Scientists determine properties of extremely rare element: Promethium | Sci.News

Conceptual art shows the rare earth element promethium in a vial surrounded by an organic ligand. Image credit: Jacqueline DeMink / Thomas Dyke / ORNL.

Promethium is extremely rare: only about 0.5 kg occurs naturally in the Earth’s crust at any time.

Conceptual art shows the rare earth element promethium in a vial surrounded by an organic ligand.  Image credits: Jacqueline DeMink / Thomas Dyke / ORNL.

Conceptual art shows the rare earth element promethium in a vial surrounded by an organic ligand. Image credits: Jacqueline DeMink / Thomas Dyke / ORNL.

Promethium, discovered in 1945 at Clinton Laboratories, is a lanthanide element with the symbol Pm and atomic number 61.

It is named after the mythological Titan who brought fire to people and whose name symbolizes human endeavor.

Some of its properties have remained elusive, despite the use of the rare earth element in medical research and long-life nuclear batteries.

“The whole idea was to explore this very rare element to gain new knowledge,” said Dr. Alex Ivanov, a researcher at Oak Ridge National Laboratory.

Dr. Ivanov and his colleagues prepared a chemical complex of promethium, allowing its characterization in solution for the first time.

Thus, they uncovered the secrets of this element in a series of painstaking experiments.

“Because it has no stable isotopes, promethium was the last lanthanide discovered and the most difficult to study,” said Dr. Ilja Popovs, also of Oak Ridge National Laboratory.

“There are thousands of publications on the chemistry of lanthanides without promethium. That was a glaring gap for all of science,” said Dr. Santa Jansone-Popova, also of Oak Ridge National Laboratory.

“Scientists have to assume most of its properties. Now we can actually measure some of them.”

The researchers bonded or chelated radioactive promethium with special organic molecules called diglycolamide ligands.

They then used X-ray spectroscopy to determine the properties of the complex, including the length of promethium’s chemical bond with neighboring atoms – a first for science and a long-standing missing piece in the periodic table of elements.

Unlike other rare earth elements, only minute amounts of synthetic promethium are available because it has no stable isotopes.

For the research, the scientists produced the isotope promethium-147, with a half-life of 2.62 years, in sufficient quantities and with a high enough purity to study its chemical properties.

Notably, they provided the first demonstration of a feature of lanthanide contraction in solution for the entire lanthanide series, including promethium, atomic number 61.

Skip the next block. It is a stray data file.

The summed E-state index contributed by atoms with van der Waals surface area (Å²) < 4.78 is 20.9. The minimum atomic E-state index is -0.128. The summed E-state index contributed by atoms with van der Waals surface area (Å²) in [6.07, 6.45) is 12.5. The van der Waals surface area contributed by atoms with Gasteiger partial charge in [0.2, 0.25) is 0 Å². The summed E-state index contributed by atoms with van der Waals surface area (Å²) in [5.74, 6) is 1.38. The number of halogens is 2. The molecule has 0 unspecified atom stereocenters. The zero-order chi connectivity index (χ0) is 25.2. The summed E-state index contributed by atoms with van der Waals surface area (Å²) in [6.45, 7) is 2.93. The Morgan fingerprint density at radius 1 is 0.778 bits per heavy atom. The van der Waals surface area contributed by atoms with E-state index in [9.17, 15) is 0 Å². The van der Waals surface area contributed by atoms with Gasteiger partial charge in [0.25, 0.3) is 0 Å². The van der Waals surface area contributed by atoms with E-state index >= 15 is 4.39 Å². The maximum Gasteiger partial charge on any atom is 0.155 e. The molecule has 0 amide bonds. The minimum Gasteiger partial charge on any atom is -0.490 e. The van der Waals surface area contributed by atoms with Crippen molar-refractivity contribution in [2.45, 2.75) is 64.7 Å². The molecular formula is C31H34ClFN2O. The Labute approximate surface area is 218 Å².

Lanthanide contraction is a phenomenon in which elements with atomic numbers between 57 and 71 are smaller than expected.

As the atomic numbers of these lanthanides increase, the radii of their ions decrease.

This contraction creates distinctive chemical and electronic properties because the same charge is confined to a shrinking space.

The authors got a clear promethium signal, which allowed them to better define the shape of the trend – across the entire series.

“From a scientific point of view, it’s really amazing. I was impressed when we had all the data,” said Dr. Ivanov.

“The contraction of this chemical bond accelerates along this atomic sequence, but after promethium it slows down significantly.”

“This is an important milestone in understanding the chemical bonding properties of these elements and their structural changes along the periodic table.”

“This achievement will, among other things, facilitate the difficult task of separating these valuable elements,” said Dr. Jansone-Popova.

“Our team has been working on separations for the entire range of lanthanides for a long time, but promethium was the final piece of the puzzle. It was quite challenging.”

“You can’t use all these lanthanides as a mixture in modern advanced technologies because you have to separate them first.”

“This is where the contraction becomes very important; it actually allows us to separate them, which is still quite a difficult task.”

“Anything we would call a modern technology marvel would contain these rare earth elements in some form,” said Dr. Popovs.

“We add the missing link.”

The team’s article appears today in the magazine Nature.


D. M. Driscoll et al. Observation of a promethium complex in solution. Nature, published online May 22, 2024; doi: 10.1038/s41586-024-07267-6

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